POMONA – A 38-year-old man accused of intentionally running down and possibly stabbing a Mt. San Antonio College employee at the Walnut campus was charged Monday with murder.
The murder charge against James Edward Milliken Jr. includes an allegation that he used deadly weapons in the attack — a knife and a vehicle.
Milliken, who remains jailed in lieu of $2 million bail, is expected to be arraigned sometime this week in Pomona. An exact date for the hearing was not immediately available.
Milliken, a former employee of the college, is accused of running down 63-year-old Rafael Barragan Jr. at about 7:30 a.m. Thursday in the 1100 block of North Grand Avenue, according to the sheriff’s department. According to the coroner’s office, however, Barragan died of “multiple injuries,” described as “sharp and blunt force.”
Barragan was a tram driver for disabled students at the campus.
Sheriff’s officials last week said Milliken appeared to have intentionally struck Barragan, who was known on campus as Ralph. Milliken was taken to a hospital after the crash with minor injuries and subsequently arrested.
On Friday, Bill Scroggins, president & CEO of the college, issued a statement to the “Mt. SAC Family” saying, “It is with deep sorrow that I share with the Mt. San Antonio College community that we have lost one of our campus’ shining lights: Ralph Barragan.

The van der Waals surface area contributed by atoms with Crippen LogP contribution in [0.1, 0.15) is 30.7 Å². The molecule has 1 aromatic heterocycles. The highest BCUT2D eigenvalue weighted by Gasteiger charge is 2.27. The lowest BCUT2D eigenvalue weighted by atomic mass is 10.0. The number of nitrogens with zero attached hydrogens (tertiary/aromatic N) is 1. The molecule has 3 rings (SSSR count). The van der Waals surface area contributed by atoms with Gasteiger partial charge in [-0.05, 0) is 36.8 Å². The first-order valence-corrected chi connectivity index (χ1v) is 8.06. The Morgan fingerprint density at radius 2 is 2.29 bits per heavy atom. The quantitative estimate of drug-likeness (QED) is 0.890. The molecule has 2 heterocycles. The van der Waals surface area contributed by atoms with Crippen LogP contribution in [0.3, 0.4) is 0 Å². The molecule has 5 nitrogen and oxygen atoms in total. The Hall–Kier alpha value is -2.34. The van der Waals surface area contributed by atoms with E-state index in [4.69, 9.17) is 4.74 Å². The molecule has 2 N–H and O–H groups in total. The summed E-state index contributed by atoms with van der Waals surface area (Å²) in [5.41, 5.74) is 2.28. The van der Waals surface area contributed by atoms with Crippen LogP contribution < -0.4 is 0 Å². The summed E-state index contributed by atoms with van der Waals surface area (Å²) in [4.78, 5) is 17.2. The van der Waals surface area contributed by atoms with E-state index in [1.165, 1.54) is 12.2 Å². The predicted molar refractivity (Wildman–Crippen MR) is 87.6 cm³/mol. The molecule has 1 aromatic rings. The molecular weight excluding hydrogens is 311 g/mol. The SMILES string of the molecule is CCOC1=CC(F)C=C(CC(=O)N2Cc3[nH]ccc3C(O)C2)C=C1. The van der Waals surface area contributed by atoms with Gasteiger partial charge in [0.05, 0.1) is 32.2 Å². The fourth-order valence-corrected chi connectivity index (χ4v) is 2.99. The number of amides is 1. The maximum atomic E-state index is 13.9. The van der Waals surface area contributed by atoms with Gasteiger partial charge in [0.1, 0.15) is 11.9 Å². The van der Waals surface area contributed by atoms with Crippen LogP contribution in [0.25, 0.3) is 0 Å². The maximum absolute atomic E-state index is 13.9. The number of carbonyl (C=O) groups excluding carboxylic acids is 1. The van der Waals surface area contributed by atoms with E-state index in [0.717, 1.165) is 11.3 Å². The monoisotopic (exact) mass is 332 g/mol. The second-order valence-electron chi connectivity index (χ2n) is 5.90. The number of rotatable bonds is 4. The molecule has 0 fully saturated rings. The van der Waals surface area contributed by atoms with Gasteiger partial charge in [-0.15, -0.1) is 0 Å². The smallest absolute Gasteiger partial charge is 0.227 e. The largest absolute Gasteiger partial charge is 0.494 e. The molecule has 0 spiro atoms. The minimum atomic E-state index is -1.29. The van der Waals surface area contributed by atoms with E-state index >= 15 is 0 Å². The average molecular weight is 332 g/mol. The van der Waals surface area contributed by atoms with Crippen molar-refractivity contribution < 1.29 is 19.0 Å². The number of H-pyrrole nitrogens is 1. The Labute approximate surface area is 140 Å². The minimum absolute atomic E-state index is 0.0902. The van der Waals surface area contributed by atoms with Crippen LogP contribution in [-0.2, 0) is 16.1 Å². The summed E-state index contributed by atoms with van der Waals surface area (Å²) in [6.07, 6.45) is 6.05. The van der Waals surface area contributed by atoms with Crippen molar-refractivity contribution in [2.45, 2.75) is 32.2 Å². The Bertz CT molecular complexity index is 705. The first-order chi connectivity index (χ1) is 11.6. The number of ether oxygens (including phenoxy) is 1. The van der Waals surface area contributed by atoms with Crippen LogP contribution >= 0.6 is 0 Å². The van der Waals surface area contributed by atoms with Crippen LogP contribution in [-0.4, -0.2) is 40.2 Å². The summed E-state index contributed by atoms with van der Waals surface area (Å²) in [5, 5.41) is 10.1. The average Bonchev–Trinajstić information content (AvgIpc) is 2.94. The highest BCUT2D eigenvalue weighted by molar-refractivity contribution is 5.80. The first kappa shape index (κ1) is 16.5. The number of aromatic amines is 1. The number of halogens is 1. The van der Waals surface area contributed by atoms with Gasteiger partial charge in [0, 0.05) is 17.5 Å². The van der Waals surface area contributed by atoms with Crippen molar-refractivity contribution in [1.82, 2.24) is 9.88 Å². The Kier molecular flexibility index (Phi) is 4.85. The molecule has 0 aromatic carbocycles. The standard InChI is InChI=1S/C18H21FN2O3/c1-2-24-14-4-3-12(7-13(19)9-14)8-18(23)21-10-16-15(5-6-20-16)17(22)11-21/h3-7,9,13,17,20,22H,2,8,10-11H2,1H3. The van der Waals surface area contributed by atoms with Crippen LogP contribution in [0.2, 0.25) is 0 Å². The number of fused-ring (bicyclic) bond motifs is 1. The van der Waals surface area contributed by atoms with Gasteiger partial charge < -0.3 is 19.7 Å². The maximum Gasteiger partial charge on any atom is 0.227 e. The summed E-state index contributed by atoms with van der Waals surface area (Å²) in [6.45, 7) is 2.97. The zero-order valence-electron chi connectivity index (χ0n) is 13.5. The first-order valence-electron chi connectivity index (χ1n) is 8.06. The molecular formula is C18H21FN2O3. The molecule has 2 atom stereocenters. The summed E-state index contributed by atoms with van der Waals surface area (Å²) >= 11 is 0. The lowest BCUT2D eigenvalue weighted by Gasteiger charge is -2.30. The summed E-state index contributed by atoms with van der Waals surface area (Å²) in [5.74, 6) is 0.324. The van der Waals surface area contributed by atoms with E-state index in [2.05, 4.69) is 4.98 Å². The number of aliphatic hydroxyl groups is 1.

“Ralph died Thursday morning after being struck by a car outside of Building 9A. Los Angeles County Sheriffs are investigating the incident, including the possibility it was an intentional act.
“We will provide updates as more information is available. This is as tragic a situation as we can imagine on our campus. Our hearts and sincere condolences go out to Ralph’s family and countless friends.
“Ralph was 63 years old. He began working as a tram driver for ACCESS — disabled students program — in July 2007. He joined us after a 23-year career as a bus driver for the Metropolitan Transportation Authority. He was responsible for transporting students with disabilities to all parts of the college. Ralph was highly visible on campus, gracious, popular, and respected.”
Counseling and support services were offered to all members of the college community, Scroggins said.